Bobo (Yaya’s youngest brother who lives with the family so that he can attend school), Abdoul the oldest child, and Soreiya. The kiddo’s eat outside….they, unlike me, love couscous-the white mass in the bowl- with gumbo sauce-the greenish mass. Gumbo sauce is made with some type of greenery and ground ocra which is a thickening agent that gives the previously manageable green sauce the texture of snot. If you can get past the sliminess it actually tastes pretty good.
Yay! Me making something I know how to make! Chocolate chip cookies. Although most Cameroonians put 4-5 sugar cubes into one cup of tea, they don’t really prepare sugary foods. Everyone thought I was crazy for drinking my tea black and they all thought the cookies were too sweet….I thought they were delicious. Interesting how people can be accustomed to certain forms of sweetness but not others.
Yaya owns and runs the neighborhood store. He sells everything from shampoo to rice and the tiny store-front is always crowded. He is from a very poor village family and began selling small items from a tray on his head when he was 13 and there wasn’t enough money for him to continue with school. He saved enough money to buy a cart (to increase his sales) and a bicycle. He became an avid cyclist and entered a national race where he came in first place and won a prize of $100. A wealthy man in the audience was so impressed with his story that he doubled the prize money. Yaya used this money as collateral to begin his own store which has now grown to a very profitable business with three full-time employees and sometimes up to 8 part-time helpers.
This is the henna design that my ‘mom’ drew on my hand for Ramadan. For all special occasions (religious holidays, weddings, births, etc) women draw beautifully intricate designs on their hands and the soles of their feet. The design lasted for about 2 weeks…except on my finger-nails where the tips are still a strange orange color…faintly resembling the bizarre manicures that were popular when I was in middle school.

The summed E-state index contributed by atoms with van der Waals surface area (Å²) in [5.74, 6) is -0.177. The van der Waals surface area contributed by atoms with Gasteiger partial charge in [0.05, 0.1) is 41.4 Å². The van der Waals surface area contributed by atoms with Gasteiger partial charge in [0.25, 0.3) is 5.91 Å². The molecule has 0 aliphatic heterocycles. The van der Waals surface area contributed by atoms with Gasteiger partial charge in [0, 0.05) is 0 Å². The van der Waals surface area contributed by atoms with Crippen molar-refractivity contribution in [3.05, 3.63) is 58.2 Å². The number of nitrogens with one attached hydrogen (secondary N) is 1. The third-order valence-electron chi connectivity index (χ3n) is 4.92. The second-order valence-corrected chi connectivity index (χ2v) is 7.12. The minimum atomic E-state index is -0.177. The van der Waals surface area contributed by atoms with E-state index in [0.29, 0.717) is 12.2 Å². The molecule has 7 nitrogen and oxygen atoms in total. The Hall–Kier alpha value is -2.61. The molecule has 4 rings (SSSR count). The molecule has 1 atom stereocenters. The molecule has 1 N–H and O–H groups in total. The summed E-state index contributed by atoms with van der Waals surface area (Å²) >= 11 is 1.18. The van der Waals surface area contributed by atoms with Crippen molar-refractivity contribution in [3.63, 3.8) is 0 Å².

Me and my girls.
Chatouiller. Ngilkam. I can say “tickle me” in three languages.
This is how everyone carries their children. Sometimes Soreiya and I would go shopping like this which we both thought was awfully fun.
Hapsatou, me and Raissatou in the women’s literacy classroom where I taught and did my research. I think we were working on pronouncing the difference between the words ‘three’ and ‘tree’ in English….which is why Hapsatou is laughing. She was sure that I was say the same word over and over.
A picture from the classroom for which the women created a project proposal themselves. If you are interested, let me know and I’ll send you my paper.
This is the palace of the Lamido of Ngaoundere. The Lamido is the traditional religious and political leader in the Muslim regions.
The mosque in front of the Lamido’s palace and right next to the literacy classroom. Everyday around 3:30 the call to prayer would sound from the speakers at the top of the tower. Mamoudou (the male teacher) would leave the classroom to pray in the mosque and the women would roll out a plastic mat, take off their shoes and put up their scarves to pray in the classroom as, in Islam, women are not allowed to enter mosques.
Where I was the evening of December 16th…..
and where I was on the evening of December 18th. I spent 2 days in Paris with Devon (above) and Emily (not shown ;), my friends from the trip. We spent most of the time eating pastries, marveling at Christmas decorations, and remembering what it is like to be cold.
Shopping district downtown Paris one week before Christmas…I felt like (and probably acted like) a little kid mesmerized by the window display of singing dancing teapots and ooohing and aaaahing at the twinkling lights.
A lovely gingerbread shop complete with darling old lady in Freiburg’s quaint Christmas market.
In Germany, it can’t really be Christmas without a Christmas market bratwurst.
This is Freiburg, the town where Verena goes to university. We climbed a gazillion winding stairs to the top of the cathedral’s bell tower in this picture. We lost track of time and both nearly had heart attacks at the turning of the hour.
Verena and I decorating the Christmas tree. We are happy here because we don’t know yet that the lights that we are so meticulously placing don’t actually work. We put the lights on three times, went to the hardware store twice, and to top it all off, ended up having to tie the tree to the door frame because it fell over in the middle of the night.
Well, that should bring everyone nearly up to date with the goings-on in my life. I hope you have all had beautiful and restful and joyful Christmases.
Happy New Year!
oh, and, I received my Christmas away from home DVD yesterday. I laughed and cried and laughed. Thank you all for contributing and for reminding me that although I’m far away, I’m not forgotten!